Empathogenica: This section covers nutmeg (Myristica fragrans), MDMA, and GHB. The section on nutmeg brought me back to an earlier part of my life—a time when “tripping” took on some interesting forms. Known for its use in correctional institutions and by kids who couldn’t score, I never tried nutmeg myself, but I knew many who did. It sounded like an intense body load fraught with some peril, but nonetheless it was there for those who needed it. This chapter covers some of the spice wars history: from the Arabs importing to the Venetians (who ran the whole ball of wax through the Renaissance until the Portuguese sailed into the picture), to the Dutch and English tangling over control of spices coming from the far east and the spice islands into Europe.

The MDMA chapter is exhilarating and exciting. The accompanying whirlwind of images pulses through it at 180 bpm. Pendell ends this section with a paean of devotion.

One of the main elements that attracts me to Pendell’s writing is his mastery of the poetic aside. Nuanced yet explicit, he evokes the muse so well that one finds it entangled in all of his writing, even the technical aspects. Yet for myself, the most satisfying parts are the explicitly poetic—those that captivate with the small flip of a word, placed just so. Poetry is an ancient key to deeper realms; Pendell knows this and exploits it to everyone’s benefit. He has honed his craft well, to the delight of this reader. If you pick Pharmako/Dynamis up in a store, go to these sections first. Of special note are the “Wandering and the Vision Quest” and “Dream Stutters ”chapters, as well as the shorter pieces entitled “Hecate’s Garden” and “Nigredo: A Turn of Darkening.” These are worth the price of admission. I have read them repeatedly, and gained from doing so.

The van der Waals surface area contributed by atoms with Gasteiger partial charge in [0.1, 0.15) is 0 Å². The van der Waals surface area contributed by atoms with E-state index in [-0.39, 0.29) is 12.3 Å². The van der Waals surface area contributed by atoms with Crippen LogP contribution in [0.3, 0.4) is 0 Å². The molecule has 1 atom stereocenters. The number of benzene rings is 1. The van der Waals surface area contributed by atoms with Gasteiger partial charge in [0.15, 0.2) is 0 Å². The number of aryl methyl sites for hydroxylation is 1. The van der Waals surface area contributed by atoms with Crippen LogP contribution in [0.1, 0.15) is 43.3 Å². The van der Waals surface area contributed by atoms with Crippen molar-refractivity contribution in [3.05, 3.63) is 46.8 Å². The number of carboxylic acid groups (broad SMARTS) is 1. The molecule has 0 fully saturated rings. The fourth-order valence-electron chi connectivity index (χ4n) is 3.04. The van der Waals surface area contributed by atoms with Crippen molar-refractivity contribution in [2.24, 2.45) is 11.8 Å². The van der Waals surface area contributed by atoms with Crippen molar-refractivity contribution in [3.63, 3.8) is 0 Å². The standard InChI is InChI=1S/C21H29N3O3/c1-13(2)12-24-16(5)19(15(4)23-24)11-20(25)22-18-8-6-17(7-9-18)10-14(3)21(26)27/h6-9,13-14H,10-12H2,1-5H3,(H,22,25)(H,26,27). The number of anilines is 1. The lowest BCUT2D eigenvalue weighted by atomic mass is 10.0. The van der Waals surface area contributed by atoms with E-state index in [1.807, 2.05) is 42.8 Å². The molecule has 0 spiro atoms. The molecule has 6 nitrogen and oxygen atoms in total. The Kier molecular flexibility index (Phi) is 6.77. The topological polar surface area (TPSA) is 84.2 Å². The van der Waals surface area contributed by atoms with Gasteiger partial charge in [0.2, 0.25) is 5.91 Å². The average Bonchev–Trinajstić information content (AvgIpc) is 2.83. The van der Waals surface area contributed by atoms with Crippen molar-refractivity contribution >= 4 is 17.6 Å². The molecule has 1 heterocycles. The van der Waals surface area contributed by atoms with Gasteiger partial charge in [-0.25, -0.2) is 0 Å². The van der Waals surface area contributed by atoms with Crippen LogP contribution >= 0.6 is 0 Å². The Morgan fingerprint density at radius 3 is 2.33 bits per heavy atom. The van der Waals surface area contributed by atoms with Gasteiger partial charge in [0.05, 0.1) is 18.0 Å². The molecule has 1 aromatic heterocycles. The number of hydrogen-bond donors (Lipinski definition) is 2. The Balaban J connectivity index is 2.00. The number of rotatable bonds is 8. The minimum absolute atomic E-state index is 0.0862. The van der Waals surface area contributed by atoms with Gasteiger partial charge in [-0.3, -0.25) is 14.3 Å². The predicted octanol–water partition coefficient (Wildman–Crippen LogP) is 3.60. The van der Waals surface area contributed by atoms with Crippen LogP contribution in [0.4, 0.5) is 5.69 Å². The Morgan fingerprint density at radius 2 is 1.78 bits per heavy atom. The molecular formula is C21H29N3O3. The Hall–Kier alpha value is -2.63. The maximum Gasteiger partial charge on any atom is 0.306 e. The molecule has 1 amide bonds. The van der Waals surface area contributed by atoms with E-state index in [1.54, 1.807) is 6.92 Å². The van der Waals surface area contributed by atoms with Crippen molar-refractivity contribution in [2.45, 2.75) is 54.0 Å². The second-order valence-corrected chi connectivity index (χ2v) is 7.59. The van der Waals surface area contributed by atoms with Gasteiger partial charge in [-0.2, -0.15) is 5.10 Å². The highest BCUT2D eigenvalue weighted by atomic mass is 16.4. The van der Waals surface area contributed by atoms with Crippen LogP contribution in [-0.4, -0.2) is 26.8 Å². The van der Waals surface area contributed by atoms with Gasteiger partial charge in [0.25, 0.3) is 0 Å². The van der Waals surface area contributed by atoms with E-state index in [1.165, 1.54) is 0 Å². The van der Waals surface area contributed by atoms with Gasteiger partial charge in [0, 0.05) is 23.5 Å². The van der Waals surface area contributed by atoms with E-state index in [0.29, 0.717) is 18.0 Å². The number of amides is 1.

Though the layout of Pharmako/Dynamis is similar to its predecessor Pharmako/Poeia, they are truly separate works. Yes, the theme is carried on, but the impact and much of the transmission is different. Both books stand firmly on their own. The impact of Pharmako/Dynamis is very much in league with The Botany of Desire by Michael Pollan, but with added gifts. After reading these works, you begin to look at plants in a far different way. We are inculcated to think that we have dominion over the flora and fauna, but do we? After reading Pollan and Pendell, I am not so certain. If you follow the underlying logic of both books, you may come to the conclusion that we have been doing the bidding of the plant world, albeit unconsciously.

Pharmako/Dynamis a welcome edition to my library. I believe that most readers of The Entheogen Review would share in this assessment.

Originally Published In : in the Winter Solstice 2002 issue of The Entheogen Review